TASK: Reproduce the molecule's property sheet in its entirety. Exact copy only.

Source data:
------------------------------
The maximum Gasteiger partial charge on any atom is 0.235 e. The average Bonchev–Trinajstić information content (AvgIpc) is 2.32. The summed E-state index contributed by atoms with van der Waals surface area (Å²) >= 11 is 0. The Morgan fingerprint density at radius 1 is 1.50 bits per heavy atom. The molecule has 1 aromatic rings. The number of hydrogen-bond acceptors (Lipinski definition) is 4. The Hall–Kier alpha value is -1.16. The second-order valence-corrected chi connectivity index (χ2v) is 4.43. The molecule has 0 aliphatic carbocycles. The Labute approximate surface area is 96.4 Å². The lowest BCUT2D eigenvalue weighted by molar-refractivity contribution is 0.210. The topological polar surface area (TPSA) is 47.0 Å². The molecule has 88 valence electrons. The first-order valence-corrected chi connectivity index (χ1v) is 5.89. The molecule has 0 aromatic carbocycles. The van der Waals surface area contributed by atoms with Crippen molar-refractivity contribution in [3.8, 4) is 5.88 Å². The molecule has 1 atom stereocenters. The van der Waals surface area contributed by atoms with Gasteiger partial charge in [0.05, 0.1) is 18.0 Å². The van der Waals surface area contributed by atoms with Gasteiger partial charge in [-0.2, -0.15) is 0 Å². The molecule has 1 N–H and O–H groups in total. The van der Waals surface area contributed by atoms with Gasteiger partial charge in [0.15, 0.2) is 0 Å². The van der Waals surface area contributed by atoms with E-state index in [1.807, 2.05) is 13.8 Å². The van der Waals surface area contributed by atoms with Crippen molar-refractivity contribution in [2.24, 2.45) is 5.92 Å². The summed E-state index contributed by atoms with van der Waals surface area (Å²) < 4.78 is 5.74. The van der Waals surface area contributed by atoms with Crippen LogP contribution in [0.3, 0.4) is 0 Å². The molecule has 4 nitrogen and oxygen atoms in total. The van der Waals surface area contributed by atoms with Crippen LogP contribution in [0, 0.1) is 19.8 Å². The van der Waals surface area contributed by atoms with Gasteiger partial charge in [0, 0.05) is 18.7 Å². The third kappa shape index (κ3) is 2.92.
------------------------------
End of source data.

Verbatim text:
The maximum Gasteiger partial charge on any atom is 0.235 e. The average Bonchev–Trinajstić information content (AvgIpc) is 2.32. The summed E-state index contributed by atoms with van der Waals surface area (Å²) >= 11 is 0. The Morgan fingerprint density at radius 1 is 1.50 bits per heavy atom. The molecule has 1 aromatic rings. The number of hydrogen-bond acceptors (Lipinski definition) is 4. The Hall–Kier alpha value is -1.16. The second-order valence-corrected chi connectivity index (χ2v) is 4.43. The molecule has 0 aliphatic carbocycles. The Labute approximate surface area is 96.4 Å². The lowest BCUT2D eigenvalue weighted by molar-refractivity contribution is 0.210. The topological polar surface area (TPSA) is 47.0 Å². The molecule has 88 valence electrons. The first-order valence-corrected chi connectivity index (χ1v) is 5.89. The molecule has 0 aromatic carbocycles. The van der Waals surface area contributed by atoms with Crippen molar-refractivity contribution in [3.8, 4) is 5.88 Å². The molecule has 1 atom stereocenters. The van der Waals surface area contributed by atoms with Gasteiger partial charge in [0.05, 0.1) is 18.0 Å². The van der Waals surface area contributed by atoms with Gasteiger partial charge in [-0.2, -0.15) is 0 Å². The molecule has 1 N–H and O–H groups in total. The van der Waals surface area contributed by atoms with Gasteiger partial charge in [0.15, 0.2) is 0 Å². The van der Waals surface area contributed by atoms with E-state index in [1.807, 2.05) is 13.8 Å². The van der Waals surface area contributed by atoms with Crippen molar-refractivity contribution in [2.24, 2.45) is 5.92 Å². The summed E-state index contributed by atoms with van der Waals surface area (Å²) < 4.78 is 5.74. The van der Waals surface area contributed by atoms with Crippen LogP contribution in [0.3, 0.4) is 0 Å². The molecule has 4 nitrogen and oxygen atoms in total. The van der Waals surface area contributed by atoms with Crippen LogP contribution in [0, 0.1) is 19.8 Å². The van der Waals surface area contributed by atoms with Gasteiger partial charge in [0, 0.05) is 18.7 Å². The third kappa shape index (κ3) is 2.92.